Livingston, N.J.: Preparer Todd P. Halpern, 48, has pleaded guilty to filing false claims and wire fraud, admitting filing claims with the IRS using a dead preparer’s ID and preparing false documents for numerous fraudulent loans. According to documents filed in this case and statements in court, in late 2008 Halpern purchased A & V Financial, a tax prep business in Guttenberg, N.J., from the wife of the prior owner, listed as “V.R.,” who had died in March of that year. Halpern received the company’s computers and all of its client records. As part of the agreement to purchase A & V, Halpern was to obtain a new EFIN in his own name, but instead continued to file returns using the previous owner’s EFIN because Halpern’s criminal record prevented him from obtaining an EFIN.
From 2009 through 2010, Halpern prepared and caused to be filed 657 fraudulent federal income tax returns with the IRS using V.R.’s EFIN. Halpern prepared and filed some of these fraudulent returns without the knowledge and authorization of the taxpayers identified on the returns, and some of these returns contained fraudulent income and deduction amounts that generated fraudulent refunds directly deposited into Halpern’s bank account.
On or about June 24, 2009, in one case, Halpern prepared and filed a fraudulent 2008 1040 in the name of “B.G.,” which fraudulently claimed a refund of $13,183. The 2008 1040 prepared by Halpern contained false income and deduction entries for B.G. because the latter had no income for that tax year and did not file an income tax return. The $13,183 tax refund was directly deposited into Halpern’s bank account. Halpern received a total of $373,938 in fraudulent refunds, using the funds to support his lifestyle, including purchases at Prada, Chanel, Saks Fifth Avenue, and Bloomingdales; to buy season tickets to the New York Giants and thousands of dollars in jewelry, gold coins and silver certificates; to make car payments on multiple luxury vehicles; and to buy car parts for his classic 1957 Chevy Bel Air.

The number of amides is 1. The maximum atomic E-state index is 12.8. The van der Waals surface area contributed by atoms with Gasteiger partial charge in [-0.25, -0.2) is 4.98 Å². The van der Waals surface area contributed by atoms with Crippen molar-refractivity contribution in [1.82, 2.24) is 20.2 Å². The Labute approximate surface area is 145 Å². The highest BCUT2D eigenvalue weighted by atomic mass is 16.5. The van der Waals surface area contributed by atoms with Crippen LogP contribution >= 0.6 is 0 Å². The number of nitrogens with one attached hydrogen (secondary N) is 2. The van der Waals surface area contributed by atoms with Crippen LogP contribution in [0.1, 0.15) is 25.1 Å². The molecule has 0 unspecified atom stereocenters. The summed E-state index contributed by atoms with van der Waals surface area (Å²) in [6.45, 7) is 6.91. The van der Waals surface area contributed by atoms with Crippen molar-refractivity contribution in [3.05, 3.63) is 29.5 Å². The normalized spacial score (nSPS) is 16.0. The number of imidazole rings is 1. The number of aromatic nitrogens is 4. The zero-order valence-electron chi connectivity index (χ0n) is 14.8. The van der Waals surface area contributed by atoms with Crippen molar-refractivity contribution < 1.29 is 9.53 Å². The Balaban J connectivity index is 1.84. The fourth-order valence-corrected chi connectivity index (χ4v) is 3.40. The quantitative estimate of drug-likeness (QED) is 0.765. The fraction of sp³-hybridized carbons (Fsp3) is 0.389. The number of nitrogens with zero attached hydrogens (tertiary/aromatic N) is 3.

From January of 2008 through May of last year, Halpern prepared false documents for numerous fraudulent loans from financial institutions. He prepared returns, W-2s and bank statements showing inflated income and asset balances to be used to support loan applications for borrowers, including him, to acquire mortgage loans, primarily involving residential properties in New Jersey, as well as other personal and business loans. Halpern and others caused the fraudulent documents to be submitted to mortgage lenders, other financial institutions, the U.S. Department of Housing and Urban Development, and the Federal Housing Administration.
In November of 2009, Halpern served as the buyer for the short sale of a Bloomfield, N.J., property from seller “B.S.” for a purchase price of some $185,000. In support of Halpern’s purchase of this property, an FHA-insured mortgage loan for Halpern of $181,649 was obtained from a New Jersey-based mortgage company. Halpern and others submitted numerous fraudulent documents to the FHA and to the mortgage company, including false bank statements, pay stubs and 2008 federal income tax returns in Halpern’s and his wife’s names. As in his tax fraud scheme, the false tax returns that Halpern prepared reflected V.R.’s identification number in an effort to conceal that Halpern had personally prepared the returns.
At the plea hearing, the court also entered a consent judgment and order of forfeiture for $373,938 and for the 1957 Bel Air, which constitutes the proceeds that Halpern obtained as a result of his frauds. The wire fraud count to which Halpern pleaded guilty is punishable by a maximum potential penalty of 30 years in prison and a fine of up to $1 million, or twice the gross amount of pecuniary gain or loss resulting from his offense. The tax fraud count carries a maximum penalty of five years in prison and a maximum fine of $250,000. Sentencing is scheduled for September 10.